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29 of 30 people found the following review helpful
5.0 out of 5 stars wonderful historical account of the growth of statistics in science, February 12, 2008
Stephen Stigler is a well-known statistician and author. He is also one of the few statisticians to do intense research on historical facts related to the development of the field. He has written other fine books on the history of statistics. This book concentrates on stories in the history of statistics where statistical analyses were done that had an impact and the statisticians laid their cards on the table. Too often, even today claims are made that require statistical evidence but the evidence is lacking, or some of the assumptions are hidden. Starting with the controversy between Karl Pearson and the Cambridge economists, Stigler shows how important it is to bring out the assumptions and methods used to make the case convincing and how not to fall into subtle traps. He also points out that attribution of a method to a person does not usually go to the discoverer. He calls it Stigler's Law of Eponymy. Examples include Chebychev's inequality discovered earlier by Bienayme and the Gaussian distribution associated with Gauss but known earlier by De Moivre and Laplace. He also includes a chapter questioning whether Thomas Bayes was the discoverer of Bayes's Theorem.
Well written and thoroughly researched, this is a great reference book on aspects of the history of statistics. This book is typical of what we have learned to expect from Stigler.
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14 of 14 people found the following review helpful
5.0 out of 5 stars Great book to understand where statistical ideas come from., July 27, 2005
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The author is a well-known statistician who has also a gift as historian. The book is a collection of essays on the development of the main ideas in Statistics. These essays are not in chronological order and overlap on several points. That can create some confusion in the reader. The first essay is about the controversy on the effect of parents' alcoholism on children between Karl Pearson and the Cambridge economists (A. Marshall, J.M. Keynes, A. Pigou). While Pearson expected harsh criticism from the medical profession he was unexpectedly broadsided by economists on the ground of logic instead of data. Pearson's response was: statistics on the table, please. The book goes on clarifying the developments of the main ideas in the field: Central Limit Theorem, Normal distribution, least squares, degrees of freedom, regression, Bayes's Theorem, and so on. It also provide the role of famous mathematicians like Gauss, Laplace, Legendre and others. However, Pearson, Galton and Edgeworth maintain a high visibility in the book. It is not a reference book of the historical development of ideas and intuitions in Statistics, and few chapters reflect more the interest of the author than the coherence with the title "Statistics on the Table. The History of Statistical Concepts and Methods" like in Statistics and Standards, and The Trial of the Pyx, or Apollo Mathematicus. Outstanding and funny is the chapter Stigler's law of Eponymy, which states that no scientific discovery is named after its original discoverer. It is definitively an enjoyable reading and I strongly recommend it to whoever has an interest, weak or strong, in the subject.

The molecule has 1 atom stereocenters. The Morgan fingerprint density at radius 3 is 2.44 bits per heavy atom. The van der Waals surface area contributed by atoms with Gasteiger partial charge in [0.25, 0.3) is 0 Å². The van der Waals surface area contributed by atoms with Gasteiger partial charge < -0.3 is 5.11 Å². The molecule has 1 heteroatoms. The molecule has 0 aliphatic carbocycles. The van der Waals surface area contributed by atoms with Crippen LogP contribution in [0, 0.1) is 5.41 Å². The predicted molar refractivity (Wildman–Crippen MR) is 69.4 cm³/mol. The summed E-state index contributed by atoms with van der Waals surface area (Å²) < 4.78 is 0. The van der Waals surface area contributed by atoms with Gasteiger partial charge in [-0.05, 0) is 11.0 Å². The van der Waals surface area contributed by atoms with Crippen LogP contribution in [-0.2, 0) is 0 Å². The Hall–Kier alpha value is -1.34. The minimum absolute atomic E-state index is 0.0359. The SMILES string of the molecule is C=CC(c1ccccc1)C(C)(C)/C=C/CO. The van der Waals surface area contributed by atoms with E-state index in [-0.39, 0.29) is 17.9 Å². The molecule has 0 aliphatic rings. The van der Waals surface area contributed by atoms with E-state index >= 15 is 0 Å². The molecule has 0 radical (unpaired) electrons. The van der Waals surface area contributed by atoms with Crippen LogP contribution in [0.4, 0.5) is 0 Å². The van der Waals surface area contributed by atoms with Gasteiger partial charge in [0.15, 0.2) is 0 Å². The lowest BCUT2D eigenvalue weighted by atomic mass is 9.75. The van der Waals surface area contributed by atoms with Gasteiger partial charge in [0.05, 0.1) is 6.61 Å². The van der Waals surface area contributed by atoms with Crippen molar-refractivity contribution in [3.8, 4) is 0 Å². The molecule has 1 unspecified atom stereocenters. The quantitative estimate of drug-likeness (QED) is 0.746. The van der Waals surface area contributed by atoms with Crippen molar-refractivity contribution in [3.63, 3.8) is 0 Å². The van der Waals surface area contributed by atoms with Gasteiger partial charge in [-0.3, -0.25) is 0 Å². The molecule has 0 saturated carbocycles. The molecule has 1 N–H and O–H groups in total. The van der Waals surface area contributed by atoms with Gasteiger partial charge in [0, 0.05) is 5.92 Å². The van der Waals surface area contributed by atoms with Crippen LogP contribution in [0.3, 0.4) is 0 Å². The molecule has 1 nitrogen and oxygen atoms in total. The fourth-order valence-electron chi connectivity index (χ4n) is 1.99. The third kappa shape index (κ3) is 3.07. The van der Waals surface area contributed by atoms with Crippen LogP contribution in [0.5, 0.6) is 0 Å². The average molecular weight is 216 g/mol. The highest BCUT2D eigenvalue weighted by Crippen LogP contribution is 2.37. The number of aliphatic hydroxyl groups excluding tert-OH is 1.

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21 of 23 people found the following review helpful
5.0 out of 5 stars Concise introductory book on history of statistics, March 6, 2000